The life of a professional wrestler is not an easy one. Without fail, every single year another one of our iconic, larger than life heroes passes away before their time. The cause is always different but the tragedy is always the same. One has to even wonder how someone comes to the realization that they want to be a wrestler someday. It certainly doesn’t seem like all it’s cracked up to be. Sure, you will never be short of fans who adore you but you will live every single day of your life in horrific pain until the day your body finally gives in.
Mike Awesome had wrestling roots, if there is such a thing. He was connected to the Hulk Hogan legacy early in his life but somehow never made it to WWF/WWE super stardom. Maybe he was not tall enough, too slow, or just didn’t have the “it” factor. Whatever the result, it didn’t stop Mike Alfonso from pursuing the fame and fortune promised to wrestlers who “make it big” in the industry.
After many years, Mike began to make a name for himself in Japan until landing in Extreme Championship Wrestling, where he became “Mike Awesome”. It didn’t take long for Mike to become a star in E.C.W. By the late-90’s, Mike was the E.C.W Champion but the organization was on its last legs and was about to go under. Having a family to look after, Mike left the promotion to join World Championship Wrestling. After a horrible “gimmick” AKA character, Mke made his W.W.E debut in 2001.
Unfortunately, World Wrestling Entertainment didn’t know how to use him and by the following year Mike was without a job. He made a few appearances in local shows before retiring from wrestling. A few years later, with both W.C.W & E.C.W out of business and the rights owned by Vince McMahon, E.C.W was resurrected for ‘One Night Stand’, a one-time only Pay Per View.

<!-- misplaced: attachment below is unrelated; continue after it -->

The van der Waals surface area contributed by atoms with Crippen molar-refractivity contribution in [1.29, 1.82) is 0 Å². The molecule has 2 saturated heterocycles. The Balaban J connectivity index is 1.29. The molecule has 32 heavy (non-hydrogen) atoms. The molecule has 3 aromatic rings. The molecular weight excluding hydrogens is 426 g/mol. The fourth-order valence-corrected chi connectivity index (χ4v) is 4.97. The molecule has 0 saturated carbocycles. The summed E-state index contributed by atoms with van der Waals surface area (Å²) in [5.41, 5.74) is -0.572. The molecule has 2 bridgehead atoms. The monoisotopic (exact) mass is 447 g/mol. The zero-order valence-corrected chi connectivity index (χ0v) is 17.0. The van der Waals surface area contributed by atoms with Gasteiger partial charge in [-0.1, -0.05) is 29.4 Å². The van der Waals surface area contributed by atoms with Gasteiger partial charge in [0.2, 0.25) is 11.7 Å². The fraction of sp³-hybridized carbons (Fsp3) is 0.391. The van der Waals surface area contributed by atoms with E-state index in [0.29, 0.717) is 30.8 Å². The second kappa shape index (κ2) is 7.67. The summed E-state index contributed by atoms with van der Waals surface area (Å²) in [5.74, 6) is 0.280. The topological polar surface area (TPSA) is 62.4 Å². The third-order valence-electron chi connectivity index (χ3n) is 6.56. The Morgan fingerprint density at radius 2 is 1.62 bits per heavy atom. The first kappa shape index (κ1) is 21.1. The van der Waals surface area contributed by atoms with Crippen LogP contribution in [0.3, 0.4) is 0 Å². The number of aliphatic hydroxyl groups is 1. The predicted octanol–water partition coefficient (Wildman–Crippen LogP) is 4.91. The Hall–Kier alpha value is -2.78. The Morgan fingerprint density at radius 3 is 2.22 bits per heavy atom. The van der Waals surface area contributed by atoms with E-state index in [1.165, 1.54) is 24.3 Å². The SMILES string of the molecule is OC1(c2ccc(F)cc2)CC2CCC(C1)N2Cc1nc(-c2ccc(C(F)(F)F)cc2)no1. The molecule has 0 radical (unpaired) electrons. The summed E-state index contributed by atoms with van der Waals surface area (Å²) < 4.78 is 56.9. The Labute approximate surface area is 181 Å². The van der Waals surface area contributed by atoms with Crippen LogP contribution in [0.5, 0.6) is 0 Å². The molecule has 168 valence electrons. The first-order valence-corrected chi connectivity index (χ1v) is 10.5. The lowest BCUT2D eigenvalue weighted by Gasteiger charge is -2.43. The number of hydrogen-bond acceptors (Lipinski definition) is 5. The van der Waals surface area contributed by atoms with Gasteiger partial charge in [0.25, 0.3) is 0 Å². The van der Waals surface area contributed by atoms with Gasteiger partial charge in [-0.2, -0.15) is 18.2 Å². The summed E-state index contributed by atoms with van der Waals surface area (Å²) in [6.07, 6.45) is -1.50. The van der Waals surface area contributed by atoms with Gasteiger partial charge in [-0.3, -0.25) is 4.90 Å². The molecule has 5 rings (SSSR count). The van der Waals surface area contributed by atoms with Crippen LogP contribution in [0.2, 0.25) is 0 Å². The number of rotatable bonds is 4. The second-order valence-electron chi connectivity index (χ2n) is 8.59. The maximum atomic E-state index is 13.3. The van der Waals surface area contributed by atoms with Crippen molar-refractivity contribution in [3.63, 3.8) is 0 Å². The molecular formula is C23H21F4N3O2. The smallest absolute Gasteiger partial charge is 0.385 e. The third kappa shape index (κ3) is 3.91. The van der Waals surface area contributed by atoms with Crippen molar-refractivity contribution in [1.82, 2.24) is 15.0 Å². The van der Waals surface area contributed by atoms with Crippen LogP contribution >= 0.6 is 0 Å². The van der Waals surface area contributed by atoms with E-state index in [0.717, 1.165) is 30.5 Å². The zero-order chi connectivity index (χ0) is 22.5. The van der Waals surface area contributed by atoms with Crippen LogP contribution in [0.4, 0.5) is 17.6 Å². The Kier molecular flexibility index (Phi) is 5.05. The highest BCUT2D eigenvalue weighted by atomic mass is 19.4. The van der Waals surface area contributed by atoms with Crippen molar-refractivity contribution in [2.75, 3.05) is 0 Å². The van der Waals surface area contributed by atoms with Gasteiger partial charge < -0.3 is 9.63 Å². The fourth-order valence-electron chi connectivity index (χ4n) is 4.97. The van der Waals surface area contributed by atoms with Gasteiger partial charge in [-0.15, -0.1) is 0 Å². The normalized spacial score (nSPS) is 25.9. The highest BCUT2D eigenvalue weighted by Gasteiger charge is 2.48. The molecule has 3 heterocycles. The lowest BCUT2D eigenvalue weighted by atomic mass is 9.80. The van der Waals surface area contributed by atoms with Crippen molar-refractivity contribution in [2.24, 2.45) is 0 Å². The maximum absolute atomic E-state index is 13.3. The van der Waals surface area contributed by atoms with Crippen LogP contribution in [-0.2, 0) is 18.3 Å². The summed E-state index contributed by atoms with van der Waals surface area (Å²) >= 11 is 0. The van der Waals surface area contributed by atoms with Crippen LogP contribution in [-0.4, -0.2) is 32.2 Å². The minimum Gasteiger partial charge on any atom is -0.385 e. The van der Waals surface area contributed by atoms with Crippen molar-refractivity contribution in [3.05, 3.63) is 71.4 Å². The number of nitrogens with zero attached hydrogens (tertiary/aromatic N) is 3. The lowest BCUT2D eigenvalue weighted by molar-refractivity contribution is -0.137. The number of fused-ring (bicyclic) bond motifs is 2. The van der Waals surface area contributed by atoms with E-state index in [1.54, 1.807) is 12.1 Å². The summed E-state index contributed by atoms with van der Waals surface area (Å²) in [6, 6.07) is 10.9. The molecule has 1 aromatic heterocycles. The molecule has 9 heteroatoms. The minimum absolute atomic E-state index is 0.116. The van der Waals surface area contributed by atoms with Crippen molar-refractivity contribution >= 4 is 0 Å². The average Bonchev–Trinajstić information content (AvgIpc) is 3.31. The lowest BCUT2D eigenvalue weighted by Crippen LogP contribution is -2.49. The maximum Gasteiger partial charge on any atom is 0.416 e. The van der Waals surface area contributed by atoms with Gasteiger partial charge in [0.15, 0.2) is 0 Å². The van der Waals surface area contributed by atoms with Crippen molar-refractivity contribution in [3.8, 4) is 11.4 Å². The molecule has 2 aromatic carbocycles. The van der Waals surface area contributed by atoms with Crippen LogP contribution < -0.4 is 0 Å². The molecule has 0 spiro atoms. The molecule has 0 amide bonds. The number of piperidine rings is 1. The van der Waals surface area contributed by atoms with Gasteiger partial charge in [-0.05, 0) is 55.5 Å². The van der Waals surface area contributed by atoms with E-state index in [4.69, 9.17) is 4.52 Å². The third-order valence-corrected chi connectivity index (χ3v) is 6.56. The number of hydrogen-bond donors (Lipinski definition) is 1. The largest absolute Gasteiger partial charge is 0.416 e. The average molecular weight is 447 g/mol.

On that night, Mike Awesome made his final appearance in front of a TV crowd against Masato Tanaka and had the match of his career. After the event, Mike went back to Tampa, Florida and continued his new life as a Real Estate Agent, with his family & friends at his side.
One night in early February of 2007, Mike’s friends arrived at his home only to find a lifeless Alfonso hanging from a rope in his garage. Mike was 42 years old at the time of his death and unlike another infamous wrestler he once worked with, Chris Benoit, Mike didn’t hurt anyone but himself on that night. Well, at least not physically.
The following is a video I made as a tribute to Mike Awesome’s greatest wrestling match, which was also his last one. I put together the highlights from the E.C.W One Night Stand DVD, ripped them and edited the files with Windows Movie Maker. I have something a little more powerful but I have not used it much yet.
I hope you guys enjoy!
I didn’t know you were also a wrestling fan. It really is tragic though. Pete and I were looking at one of those TMZ type websites a while back. I think it was right after the Chris Benoit incident. They had a post that only listed “dead wrestlers” and explained what happened to them whether it was drug over doses to accidents to medical problems. Sad stuff.
Great tribute Mario, glad that you recognise this guy, not being people do. When the news about Benoit came out, I was hit pretty bad. It made me realize how hard it must be to wrestle professionally. Because of that I have a hell of a lot of respect for what these guys do. By the way, that One Night Stand was insane, one of a kind! They’ve done it again though, just not like that, not as violent and not as ‘good’ a crowd!
I was a big fan of ECW it was based out of Philadelphia or should I say this is where ECW cut it’s teeth.You could see alot of the ECW wrestlers on south street in philadelphia or even hang out with them and have a beer after the show.They were really cool guys! Real fucken crazy too!!
They were great shows in Philadelphia.I could tell you a funny time about how we (Warrant Unit) had to pick up
(well try to service court papers) to one of the no name wrestlers at one of them crazy philly events.
I saw Mike wrestle live once. He and Masato Tanaka had great, intense matches.
It was a real shame when WCW kept giving him those stupid gimmicks like the “Fat Chick Thriller” and “That 70’s Guy.”
His match against Tanaka at ONS was one of my favorite matches ever. It was a prototypical ECW match, and epitomized the attitude the PPV was going for, which was great because the whole crowd wanted to shit on him the whole time. I think he was a hell of a worker, and really enjoyed the stuff he did in WCW with the New Blood/Millionaire’s Club angle (although he was saddled with those crappy gimmicks after that ran its course).